A Cooking Experiment In Delayed Gratification & Desperate Patience!!!
With a surfeit of Meyer lemons from our little trees, had to figure out what to do with them…
Actually, it’s quite fun coming up with bunches of ideas! And I had help. Shankari of Sacramento Spice (formerly Stream Of Consciousness) suggested I make Manisha’s Lemon Pickle, a favorite traditional recipe from Manisha’s family. The recipe & detailed photos are on her blog: Indian Food Rocks.
This is the first of our entries for the 2010 Lemon Love Fest at WineImbiber.com
Check out their growing collection of delish Meyer Lemon recipes.
The ingredients are simple:
- 6 lemons (12 Indian or Meyer lemons, due to smaller size)
- 1/2 cup salt
- 1/4 cup red chili powder (I used cayenne)
- 1/2 cup sugar
- 3 tsp turmeric powder
- 1 tsp methi (fenugreek) seeds
- 1 tsp black mustard seeds
- 1/4 tsp hing (asafoetida) powder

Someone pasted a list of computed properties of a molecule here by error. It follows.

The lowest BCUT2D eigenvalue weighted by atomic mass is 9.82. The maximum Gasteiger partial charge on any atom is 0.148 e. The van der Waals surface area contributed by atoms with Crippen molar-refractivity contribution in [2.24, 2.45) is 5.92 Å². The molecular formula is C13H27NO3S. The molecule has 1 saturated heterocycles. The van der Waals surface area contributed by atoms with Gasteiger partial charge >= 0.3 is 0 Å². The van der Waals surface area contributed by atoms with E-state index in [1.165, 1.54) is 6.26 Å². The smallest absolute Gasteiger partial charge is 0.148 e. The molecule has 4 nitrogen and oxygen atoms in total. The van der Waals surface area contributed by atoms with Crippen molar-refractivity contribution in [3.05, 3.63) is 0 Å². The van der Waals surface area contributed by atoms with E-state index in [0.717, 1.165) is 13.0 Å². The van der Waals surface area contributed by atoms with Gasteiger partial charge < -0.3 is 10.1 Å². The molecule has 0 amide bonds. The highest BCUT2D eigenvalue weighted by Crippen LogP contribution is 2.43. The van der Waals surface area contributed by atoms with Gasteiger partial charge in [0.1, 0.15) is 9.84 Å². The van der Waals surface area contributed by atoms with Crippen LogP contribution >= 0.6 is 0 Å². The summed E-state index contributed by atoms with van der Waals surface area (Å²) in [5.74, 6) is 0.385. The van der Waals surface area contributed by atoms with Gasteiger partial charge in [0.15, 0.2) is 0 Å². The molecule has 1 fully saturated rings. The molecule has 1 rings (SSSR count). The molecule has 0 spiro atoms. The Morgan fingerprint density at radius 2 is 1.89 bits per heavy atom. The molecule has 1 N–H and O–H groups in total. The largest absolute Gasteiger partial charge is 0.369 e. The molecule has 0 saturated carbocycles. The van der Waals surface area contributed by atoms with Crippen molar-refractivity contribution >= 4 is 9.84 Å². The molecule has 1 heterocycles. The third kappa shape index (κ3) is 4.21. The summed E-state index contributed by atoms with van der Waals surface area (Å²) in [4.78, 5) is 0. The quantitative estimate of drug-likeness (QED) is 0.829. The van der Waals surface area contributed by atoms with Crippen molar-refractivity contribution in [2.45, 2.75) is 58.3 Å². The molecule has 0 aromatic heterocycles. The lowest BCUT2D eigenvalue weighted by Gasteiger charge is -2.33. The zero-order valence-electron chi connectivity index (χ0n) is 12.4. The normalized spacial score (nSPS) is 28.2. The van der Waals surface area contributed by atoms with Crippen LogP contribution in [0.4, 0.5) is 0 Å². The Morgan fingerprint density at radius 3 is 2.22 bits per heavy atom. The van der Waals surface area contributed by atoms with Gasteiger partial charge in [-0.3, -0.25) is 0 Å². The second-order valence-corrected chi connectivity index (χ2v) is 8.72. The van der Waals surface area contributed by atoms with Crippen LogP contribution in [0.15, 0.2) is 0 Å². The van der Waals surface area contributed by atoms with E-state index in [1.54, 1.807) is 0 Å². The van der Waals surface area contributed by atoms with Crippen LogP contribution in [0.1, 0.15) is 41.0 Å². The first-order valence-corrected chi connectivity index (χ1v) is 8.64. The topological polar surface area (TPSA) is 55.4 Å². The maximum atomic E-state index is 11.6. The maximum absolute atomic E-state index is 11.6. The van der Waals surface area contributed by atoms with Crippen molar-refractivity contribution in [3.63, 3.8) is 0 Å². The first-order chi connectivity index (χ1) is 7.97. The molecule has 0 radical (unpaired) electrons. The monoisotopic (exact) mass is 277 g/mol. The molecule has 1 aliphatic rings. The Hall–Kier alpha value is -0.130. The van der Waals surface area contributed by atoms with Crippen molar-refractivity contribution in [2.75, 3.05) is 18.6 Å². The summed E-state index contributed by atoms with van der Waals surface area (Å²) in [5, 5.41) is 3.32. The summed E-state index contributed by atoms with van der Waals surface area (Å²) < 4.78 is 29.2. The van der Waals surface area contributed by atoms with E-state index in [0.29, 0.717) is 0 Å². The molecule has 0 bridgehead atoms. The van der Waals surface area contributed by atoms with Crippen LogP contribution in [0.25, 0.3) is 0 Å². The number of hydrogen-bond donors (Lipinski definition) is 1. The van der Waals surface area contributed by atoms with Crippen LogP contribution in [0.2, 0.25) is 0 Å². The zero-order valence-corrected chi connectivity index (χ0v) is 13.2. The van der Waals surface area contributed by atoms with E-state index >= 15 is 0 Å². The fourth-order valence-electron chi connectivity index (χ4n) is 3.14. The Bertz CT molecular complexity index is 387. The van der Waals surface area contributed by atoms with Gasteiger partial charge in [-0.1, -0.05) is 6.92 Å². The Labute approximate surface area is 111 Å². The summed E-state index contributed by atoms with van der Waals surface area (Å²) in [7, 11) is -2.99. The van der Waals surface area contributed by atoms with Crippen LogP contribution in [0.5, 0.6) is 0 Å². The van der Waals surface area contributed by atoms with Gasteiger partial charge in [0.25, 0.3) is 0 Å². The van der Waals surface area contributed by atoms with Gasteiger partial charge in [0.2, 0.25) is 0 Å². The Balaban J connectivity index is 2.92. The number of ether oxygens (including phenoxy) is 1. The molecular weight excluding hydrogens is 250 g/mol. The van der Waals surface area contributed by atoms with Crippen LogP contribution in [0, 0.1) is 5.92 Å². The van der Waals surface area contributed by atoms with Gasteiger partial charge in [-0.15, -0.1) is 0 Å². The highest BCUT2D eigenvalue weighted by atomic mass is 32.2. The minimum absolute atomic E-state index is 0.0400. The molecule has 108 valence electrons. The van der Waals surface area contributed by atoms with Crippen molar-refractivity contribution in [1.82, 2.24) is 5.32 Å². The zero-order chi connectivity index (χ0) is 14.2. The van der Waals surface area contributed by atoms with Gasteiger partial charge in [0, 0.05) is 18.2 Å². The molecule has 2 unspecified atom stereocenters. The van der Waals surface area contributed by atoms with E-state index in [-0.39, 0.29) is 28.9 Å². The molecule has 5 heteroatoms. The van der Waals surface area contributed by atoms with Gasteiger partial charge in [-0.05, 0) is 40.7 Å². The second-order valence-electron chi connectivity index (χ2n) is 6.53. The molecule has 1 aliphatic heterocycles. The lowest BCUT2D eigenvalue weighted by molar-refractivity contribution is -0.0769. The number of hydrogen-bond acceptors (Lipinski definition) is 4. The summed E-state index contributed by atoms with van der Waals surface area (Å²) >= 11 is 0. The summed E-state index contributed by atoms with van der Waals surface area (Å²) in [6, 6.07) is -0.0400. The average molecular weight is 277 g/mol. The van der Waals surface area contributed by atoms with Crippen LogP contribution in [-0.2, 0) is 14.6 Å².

- Juice of 1 lemon (2-3 lemons in India)
- Large glass jar, approx 2 liters in volume
Made one slight change to the recipe:
Reduced the 1/4 cup Chili powder to ‘ONLY’ 1/8 cup (tsk, tsk) – still a generous amount for the quantity of lemons. (Used cayenne. Wonder is it the same spice as Indian chili powder?) With plenty of chili, sugar & salt, I’m sure the pickling process will proceed just fine. Will let you know how it comes out.
Shown left to right, top to bottom (clockwise): These are the 3 spices and 3 flavors – besides lemon – used in the recipe. Black Mustard Seed, Hing (Asafoetida) Powder, Methi (Fenugreek) Seed, Organic Sugar, Chili (Cayenne) Powder, and Sea Salt.
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Sunday, MAR 22nd
Lemon pickle got assembled late afternoon. Could only put it in the sun for the last hour of the day. Will start with a regular sun-up to sundown routine tomorrow.
In the photos (more coming SOON), you will note my use of a rather inelegant jar, a big #14 size glass jar whose lid I’ve managed to lose in my assorted collection of too-many-jars-for-future-projects. But it’s too potentially useful to throw into recycling! (Do others of you have this ‘saving things’ problem?)